However, a rough model can be presented based on our preliminary results in addition to other previous studies. Cells lacking MXR1 function cannot induce the AOX1 promoter at all. Mxr1p has many similarities to S. cerevisiae Adr1p and can be considered a homologue. Having several domains, Adr1p not only binds to and activates target promoters but also modifies the activity or expression level of other TFs which modulate the same target promoters. Adr1p can be considered both a global and local regulator of transcription. In parallel fashion, we hypothesize that Mxr1p not only binds the AOX1 promoter but also can regulate at least one additional P. pastoris TF protein additionally involved in regulation of the AOX1 promoter. Such a model helps to explain the presence of so many different binding sites in the same promoter.
Furthermore, we demonstrated the transferability of promoter strength of the new promoter variants to the expression of industrial enzymes that are produced by P. pastoris in a wide variety of concentrations either intracellularly (HbHNL) or extracellularly (PaHNL5α, HRP).
Since P. pastoris
is one of the major protein production host, a detailed understanding of the regulation of its most commonly used promoter at a molecular level will have a dramatic impact on the optimization of protein production processes in the future. This should be supported further by the availability of the P. pastoris
genome sequence, which could enable a straight-forward isolation and study of trans
-acting factors involved in regulation of PAOX1
-driven gene expression. There is no general optimal promoter: the regulatory properties of the promoter variant, the target protein and the production process have to be seen as a whole. The new promoter variants are especially useful for tailoring a production strategy that is specific to the needs of the individual protein. For example, stronger variants would be useful for the expression of non-toxic proteins, as in the case of reporters where fewer copies of the expression cassette would be sufficient to obtain a maximum of expression. Weaker variants could be favourable for the expression of proteins, which cause deleterious effects to the host cell. Within this group, we include proteins which are toxic to the cell per se due to their biological activity (e.g. proteases, toxins) or which induce an unfolded protein response (UPR) or ER-associated degradation (ERAD) due to incomplete folding in the ER during secretion (58–61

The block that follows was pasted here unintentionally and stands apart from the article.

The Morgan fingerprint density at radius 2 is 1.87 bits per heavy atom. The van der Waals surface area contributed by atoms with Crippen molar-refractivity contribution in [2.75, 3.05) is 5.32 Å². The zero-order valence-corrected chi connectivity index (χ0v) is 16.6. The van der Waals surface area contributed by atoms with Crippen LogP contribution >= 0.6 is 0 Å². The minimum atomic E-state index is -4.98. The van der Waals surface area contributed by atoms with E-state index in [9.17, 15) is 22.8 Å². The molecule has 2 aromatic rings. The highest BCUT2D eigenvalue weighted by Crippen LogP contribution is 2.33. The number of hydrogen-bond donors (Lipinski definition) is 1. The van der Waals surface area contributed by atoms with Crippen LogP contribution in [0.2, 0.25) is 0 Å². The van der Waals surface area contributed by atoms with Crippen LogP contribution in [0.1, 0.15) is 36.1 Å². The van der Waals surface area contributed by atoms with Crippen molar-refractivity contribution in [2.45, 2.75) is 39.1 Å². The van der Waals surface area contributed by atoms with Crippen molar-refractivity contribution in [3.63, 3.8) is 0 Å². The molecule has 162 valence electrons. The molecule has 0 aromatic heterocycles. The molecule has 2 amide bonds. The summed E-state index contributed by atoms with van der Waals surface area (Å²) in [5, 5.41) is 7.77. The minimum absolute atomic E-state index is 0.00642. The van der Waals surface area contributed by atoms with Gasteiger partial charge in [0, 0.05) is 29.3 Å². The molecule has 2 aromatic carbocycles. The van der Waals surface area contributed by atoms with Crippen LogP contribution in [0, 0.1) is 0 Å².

) or which face other bottlenecks where an excess of transcript would ultimately end up in less active protein. Another group of ‘difficult’ proteins that needs optimization of expression are integral membrane proteins, which are intrinsically hard to produce (62
For the first time, we succeeded in the generation of promoter mutants which displayed increased promoter activity without the need for any methanol for strong expression while, in contrast to constitutive promoters like PGAP, still are strongly repressed in presence of glucose. Such an expression profile was also found for short synthetic promoter variants, which were constructed using PAOX1-derived cis-acting elements. Such promoters can be used to express proteins in carbon starvation phases like the stationary phase in batch cultures, under carbon-limited conditions like fedbatch or by continuous cultivation below the maximum specific growth rate, as demonstrated by HRP production employing a glucose-limited fedbatch process.
Briefly, we demonstrated that specific mutations introduced at putative TFBSs can be employed to generate a promoter library with a broad range of activities and thereby, identified regulatory regions that provide a basis for designing short, synthetic promoter variants for metabolic engineering and synthetic biology. Further work is needed to understand the biological role of the different cis-acting elements so that a complete characterization of the molecular basis of PAOX1 regulation can be achieved. Nevertheless, considering the results obtained during this study and the advantages of P. pastoris in recombinant protein production processes, especially proteins needed in the pharmaceutical, chemical and biofuel industry, we are convinced that our library will be broadly applicable to optimize production yields.